Generalized Linear Models

Generalized linear models are an extension, or generalization, of the linear modeling process which allows for non-normal distributions.  Common non-normal distributions are Poisson, Binomial, and Multinomial.  Related linear models include ANOVA, ANCOVA, MANOVA, and MANCOVA, as well as the regression models.  In SPSS, generalized linear models can be performed by selecting “Generalized Linear Models” from the analyze of menu, and then selecting the type of model to analyze from the Generalized Linear Models options list.

 

Generalized Estimating Equations extends Generalized Linear Models further by involving dependent data such as, repeated measures, logistic regression and other various models involving correlated data. In SPSS, Generalized Estimating Equations can be done by selecting “Generalized Linear Models” from the analyze menu, and then selecting the “Generalized Estimating Equations” from the Generalized Linear Models options list.

Questions Answered:

  • Do differences exist in IQ and test scores by management position and tenure?
  • Do differences exist in IQ and test scores by management position and time?
  • What effect did the intervention program have on attitudes and self-esteem among the different races and genders on students from pre-test to post-test?

The dependent variable in the implementation of Generalized Estimating Equations and Generalized Linear Models are distributed in the following distributions:

  • Normal distribution when the dependent variable is continuous (numeric).
  • Multinomial distribution when the dependent variable is ordinal (numeric or string).
  • Binomial distribution when the dependent variable is binary (e.g., yes or no).
  • Poisson distribution when the dependent variable is count in nature or when the events are rare in nature.
  • The dependent or criterion variables in Generalized Estimating Equations and Generalized Linear Models are not distributed as free variables.

There are certain assumptions in Generalized Estimating Equations and Generalized Linear Models.  These assumptions are as follows:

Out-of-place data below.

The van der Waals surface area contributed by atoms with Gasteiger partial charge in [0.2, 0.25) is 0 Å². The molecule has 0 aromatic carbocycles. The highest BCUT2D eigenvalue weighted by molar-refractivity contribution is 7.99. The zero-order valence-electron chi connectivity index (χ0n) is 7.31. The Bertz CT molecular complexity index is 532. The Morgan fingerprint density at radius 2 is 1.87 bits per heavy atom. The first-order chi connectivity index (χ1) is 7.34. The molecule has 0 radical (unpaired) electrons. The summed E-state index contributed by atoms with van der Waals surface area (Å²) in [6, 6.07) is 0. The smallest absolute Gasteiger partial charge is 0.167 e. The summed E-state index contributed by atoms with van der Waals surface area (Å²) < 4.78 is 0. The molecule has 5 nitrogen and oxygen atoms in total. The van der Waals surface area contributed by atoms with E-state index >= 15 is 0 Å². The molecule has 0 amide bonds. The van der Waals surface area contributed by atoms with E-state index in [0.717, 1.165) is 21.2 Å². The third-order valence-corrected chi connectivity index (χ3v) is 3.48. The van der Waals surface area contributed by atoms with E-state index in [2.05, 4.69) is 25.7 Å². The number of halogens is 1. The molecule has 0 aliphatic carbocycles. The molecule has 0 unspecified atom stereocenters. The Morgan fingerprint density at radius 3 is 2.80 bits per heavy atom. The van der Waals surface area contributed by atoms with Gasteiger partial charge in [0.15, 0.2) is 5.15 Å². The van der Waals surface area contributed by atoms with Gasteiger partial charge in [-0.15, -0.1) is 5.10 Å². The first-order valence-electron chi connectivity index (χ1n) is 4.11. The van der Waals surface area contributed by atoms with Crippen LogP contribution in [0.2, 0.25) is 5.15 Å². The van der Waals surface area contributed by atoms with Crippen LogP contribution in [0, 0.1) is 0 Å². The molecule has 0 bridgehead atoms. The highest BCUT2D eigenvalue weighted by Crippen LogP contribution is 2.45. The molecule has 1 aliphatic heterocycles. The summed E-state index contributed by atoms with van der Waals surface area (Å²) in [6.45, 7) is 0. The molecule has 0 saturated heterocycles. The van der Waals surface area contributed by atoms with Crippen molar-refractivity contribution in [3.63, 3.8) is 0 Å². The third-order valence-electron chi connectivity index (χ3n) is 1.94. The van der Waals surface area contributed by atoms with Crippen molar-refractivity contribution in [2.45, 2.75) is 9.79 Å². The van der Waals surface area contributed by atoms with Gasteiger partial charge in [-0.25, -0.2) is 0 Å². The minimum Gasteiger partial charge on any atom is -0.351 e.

• Generalized Estimating Equations and Generalized Linear Models do not assume that the dependent/independent variables are not normally distributed.
  • Generalized Estimating Equations and Generalized Linear Models neither assume linearity between the predictors and the dependent variables, nor homogeneity of variance for the range of the dependent variable.
  • There must be linearity in the link function.
  • Multicollinearity is absent.
  • The data must be centered in order to reduce multicollinearity.
  • The dependent data in Generalized Estimating Equations and Generalized Linear Models are continuous, ordinal, or binary.

Generalized Linear Model Resources

Ballinger, G. A. (2004). Using generalized estimating equations for longitudinal data analysis. Organizational Research Methods, 7(2), 127-150.

Beretvas, S. N., & Williams, N. J. (2004). The use of hierarchical generalized linear model for item dimensionality assessment. Journal of Educational Measurement, 41(4), 379-395.

Cardot, H., & Sarda, P. (2005). Estimation in generalized linear models for functional data via penalized likelihood. Journal of Multivariate Analysis, 92(1), 24-41.

Fox, J. (2008). Applied regression analysis and generalized linear models (2nd ed.). Thousand Oaks, CA: Sage Publications.

Hardin, J. W., & Hilbe, J. M. (2007). Generalized linear models and extensions (2nd ed.). College Station, TX: StataCorp LP.

Hoffman, J. P. (2003). Generalized linear models: An applied approach. Boston: Pearson, Allyn, & Bacon.

Hwang, H., & Takane, Y. (2005). Estimation of growth curve models with structured error covariances by generalized estimation equations. Behaviormetrika, 32(2), 155-163.

Johnson, T. R. (2006). Generalized linear models with ordinally-observed covariates. British Journal of Mathematical and Statistical Psychology, 59(2), 275-300.

Johnson, T. R., & Kim, J. -S. (2004). A generalized estimating equations approach to mixed-effects ordinal probit models. British Journal of Mathematical and Statistical Psychology, 57(2), 295-310.

McCullagh, P., & Nelder, J. A. (1989). Generalized linear models (2nd ed.). London: Chapman & Hall.

Mukherjee, B., & Liu, I. (2009). A note on bias due to fitting prospective multivariate generalized linear models to categorical outcomes ignoring retrospective sampling. Journal of Multivariate Analysis, 100(3), 459-472.

Nelder, J. A., & Wedderburn, R. W. M. (1972). Generalized linear models. Journal of the Royal Statistical Society, 135(3), 370-384.

Rogers, W. H. (1993). Comparison of nbreg and glm for negative binomial. Stata Technical Bulletin, 3(16), 1-32.

Schluchter, M. D. (2008). Flexible approaches to computing mediated effects in generalized linear models: Generalized estimating equations and bootstrapping. Multivariate Behavioral Research, 43(2), 268-288.